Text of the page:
Terminology Glosses: Globalized Spanish

What comes to mind when you think of the Spanish language?

Spanish is probably the best modern example of language variation. Stemming from a single root, the language has then diversified into different shades across countries. In each variety, surface nuances of old underlying languages such as Latin (substratum) emerge, as well as synchronic developments from newer influences like English (superstratum). Spanish is now the official or one of the official languages of most countries in Central and Latin America.

Aside from the inherent stratification, Spanish, as with any other language, is progressively molded and forged by cultural aspects and vice versa. For those familiar with Edward T. Hall’s concept of the cultural iceberg, the idea of visible and invisible factors internally shaping a culture is not new. Language is among the visible elements that delineate a culture and each culture is, in turn, expressed through one or more evolving languages.

In the last few years, interculturalists have further developed Hall’s initial iceberg representation of culture by adding external forces, which also exert an overall influence and change our perception of the planet. Technology, generational elements, international branding and multinational markets are all factors that apparently disrupt the notion of frontier at its roots. Above all, the inception and success of social media has contributed to creating the impression that the world is flat and borderless.

In the language industry, however, one can never forget that behind a seemingly globalized surface lies a microcosm of resilient local and regional realities. This is all the more true in terminology management where terminologists are asked to make choices starting at the level of a data model design. In the specific case of Spanish, for instance, some questions come to mind. Should the termbase have one section for European Spanish and then regroup all Central and Latin American varieties of Spanish under the same umbrella? Maybe classify them under a separate code (such as es-419)? Should the termbase, instead, include several language sections depending on vocabulary needs, sales forecasts, budget availability, market share and so on? Or should it rather prioritize some varieties over others based on demographic criteria? Perhaps only proposing a Mexican Spanish and a European Spanish section? After all, Mexican Spanish is the most widely-spoken variety of Spanish, more than European Spanish itself.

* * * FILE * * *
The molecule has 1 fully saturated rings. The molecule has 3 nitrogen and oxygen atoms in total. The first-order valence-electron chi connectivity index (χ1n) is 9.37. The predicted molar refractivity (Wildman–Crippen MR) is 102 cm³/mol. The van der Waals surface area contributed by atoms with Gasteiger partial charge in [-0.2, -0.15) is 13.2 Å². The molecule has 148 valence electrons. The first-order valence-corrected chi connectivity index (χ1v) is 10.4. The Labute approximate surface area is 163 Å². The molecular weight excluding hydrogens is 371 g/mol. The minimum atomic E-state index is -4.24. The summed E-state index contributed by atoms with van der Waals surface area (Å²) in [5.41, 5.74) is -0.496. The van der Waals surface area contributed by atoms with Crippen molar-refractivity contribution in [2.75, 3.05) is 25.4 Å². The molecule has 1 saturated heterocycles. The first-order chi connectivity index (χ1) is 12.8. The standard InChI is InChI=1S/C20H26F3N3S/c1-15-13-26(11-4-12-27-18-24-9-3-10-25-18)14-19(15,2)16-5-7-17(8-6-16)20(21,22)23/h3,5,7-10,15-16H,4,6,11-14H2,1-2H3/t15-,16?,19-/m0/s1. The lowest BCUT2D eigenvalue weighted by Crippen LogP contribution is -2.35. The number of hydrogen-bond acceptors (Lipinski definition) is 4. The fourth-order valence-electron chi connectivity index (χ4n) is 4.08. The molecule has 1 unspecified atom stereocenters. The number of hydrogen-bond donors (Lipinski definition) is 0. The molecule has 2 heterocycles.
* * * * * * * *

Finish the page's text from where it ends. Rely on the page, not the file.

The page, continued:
Keeping in mind this exciting linguistic landscape, the terms we are adding to our ideal termbase are globalization and localization. According to the W3C Internationalization Activity, localization is “the adaptation of a product, application or document content to meet the language, cultural and other requirements of a specific target market, a locale.” It is sometimes limited to translation of interface and documentation, but it is usually more encompassing, taking into consideration dialects or other variations in a language, such as phrasing, logic, visual design, graphics, symbols, icons, colors and even communication styles. It can also entail customization related to dates, numbers and currency. On the other end, according to Global UX written by Whitney Quesenbery and Daniel Szuc, globalization is “the process of customizing or adapting a general product design and workflow to an audience based on local or cultural differences. It may also include alternative modules for functions to meet local needs or other changes based on ways of doing business.”

As a matter of fact, both definitions extend beyond the realm of pure translation, not to mention terminology management. Localization, for instance, encompasses communication styles, dates, numbers and currencies, while globalization reaches out to product design and workflows based on regional cultural differences and local needs. Consider, for a second, units of measure. How does the localization and translation industry conform to the requirements of each different country? How relevant is the impact of mistranslated and wrongly converted values? How costly would it be to repair this type of mistake?

Some translation and interpretation degrees, in universities around the world, have now incorporated the term mediation in their curricula. Mediation, defined as the “art of listening to all the voices in such a way that they can solve potential conflicts by agreeing to a solution” is a key element not only in designing the best possible termbase, but also in providing the most efficient localization effort. To say it with Pankaj Ghemawat’s words, “While it is important, of course, to take advantage of similarities across borders, it is also critical to address differences. In the near and medium term, effective cross-border strategies will reckon with both, that is, with the reality that I call ‘semiglobalization.’ ”